For example, the average OF Breyer Arabian class would likely have a mix of molds in various colors---Proud Arabian Mares, Justadream/Make A Wish, Weather Girl, Huckleberry Bey, Sham, Yasmin, the Love Classic Arabians, and probably a variety of stablemates by Love, Moody, and Lunger. A knowledgeable breed judge will immediately focus on the Love and Eberl molds for the top ribbons because they are much more anatomically correct than the others. If there are not enough of those models to fill out the placings, the judge then moves on to the next most correct (or least flawed, depending on your point of view) model.
Similarly, a collectibility class can be sorted into potential winners
and models less likely to place fairly quickly as well. In a Breyer
Woodgrain class, for example, the rarest models---Proud Arabian Mares,
Furies, Belgians, etc---will be considered and placed before moving on
to the more common Fighting Stallions or Family Arabians.
These examples are simplifications, of course, because not every class will have obvious stand outs or sometimes the stand outs will have some flaw that may knock them out of contention (warped legs, rubs, poor restoration, etc). And of course, this method of finding winners while also managing one's time in an efficient manner is more applicable to some divisions, such as OF plastic, than others, like customs. But the basic tenets can be applied in some fashion to most divisions. In custom or resin classes, bodies with known, uncorrected anatomical flaws are fairly easy to sort out from the more correct sculptures. Likewise, inaccurate colors or patterns are also easy to spot and dismiss.(Performance is a division I have very little experience judging, so I will leave that subject to more knowledgeable bloggers.)
The ability to narrow down a class quickly based on the criteria described above may seem surprising and even intimidating, especially to newer showers and collectors, but it is something that can be learned with patience and experience. In the past, this method of judging has prompted arguments that showers shouldn't even bother bringing certain molds to shows anymore because they won't place. "We should just all agree upon a ranked list of molds and be done with it!" they say sarcastically. "Pick your mold, place it by your favorite colors, and then move on to the next mold. Why even bother showing?" It's an old argument, one I've heard since I got started in the hobby in the late 1980s, and I'm sure it predates me by a number of years. And while I will always advocate that a person buy and show whatever they like, I'll come right out and say it: yes, certain molds are more correct than others, and the less correct molds should not place over them. I love Sham as much as the next girl (truly), but he has no business placing in a breed class when there are Eberl and Love molds on the table. We may not have a hobby-wide list of molds ranked by anatomical correctness, but I have one in my head, and every competent, knowledgeable judge does, too. It's the only fair (and sane) way to maintain consistent criteria while judging.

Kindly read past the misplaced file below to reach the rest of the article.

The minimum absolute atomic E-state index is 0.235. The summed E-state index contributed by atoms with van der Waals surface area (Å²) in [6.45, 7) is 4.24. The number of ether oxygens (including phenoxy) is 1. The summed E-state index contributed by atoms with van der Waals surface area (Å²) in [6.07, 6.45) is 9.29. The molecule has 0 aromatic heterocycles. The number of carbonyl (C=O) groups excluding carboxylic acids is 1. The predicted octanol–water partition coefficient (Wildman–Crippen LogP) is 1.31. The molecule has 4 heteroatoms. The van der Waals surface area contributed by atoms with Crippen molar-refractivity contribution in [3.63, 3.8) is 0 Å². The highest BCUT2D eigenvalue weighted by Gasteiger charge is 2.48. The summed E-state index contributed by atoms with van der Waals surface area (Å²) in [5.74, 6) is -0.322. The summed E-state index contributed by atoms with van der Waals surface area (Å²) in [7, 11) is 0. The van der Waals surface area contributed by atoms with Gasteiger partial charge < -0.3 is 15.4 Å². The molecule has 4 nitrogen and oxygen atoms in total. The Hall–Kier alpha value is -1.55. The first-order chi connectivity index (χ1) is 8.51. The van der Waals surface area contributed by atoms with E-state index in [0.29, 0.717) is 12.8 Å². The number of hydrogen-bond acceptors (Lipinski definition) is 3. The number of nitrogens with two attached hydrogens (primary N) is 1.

Before I wrap this up, I will add that it should go without saying that fast judging does not necessarily equate to good judging. And likewise, a judge who deliberates over a class for 30 minutes minutely examining every model may be doing so because he or she does not yet have a firm idea of their judging criteria, and they're looking for simple and expedient (but incorrect) ways to weed out a class (i.e. dust between the ears or tiny hoof rubs).
With all of this in mind, don't feel discouraged if you're reading this and worrying that you don't yet have a solid idea of how to sort a class into potential winners and models less likely to place. We all have to start somewhere, and becoming a good judge takes practice, good observation skills, a willingness to listen and learn, and hopefully, friendly hobby mentors to help learn the ropes. It doesn't happen overnight, and we all make mistakes along the way. I know I have some cringe-worthy placings in my past!
Showers should also always remember that judges are volunteers who give up their free time and sometimes their own chance to show to help others hold successful shows. Showers absolutely can ask judges about their placings in a polite and respectful manner, and judges in return should be prepared to answer such questions with an explanation of how their judging criteria was factored into their placings. Dialogue between judges and showers can be a learning experience for both.
Thanks for reading!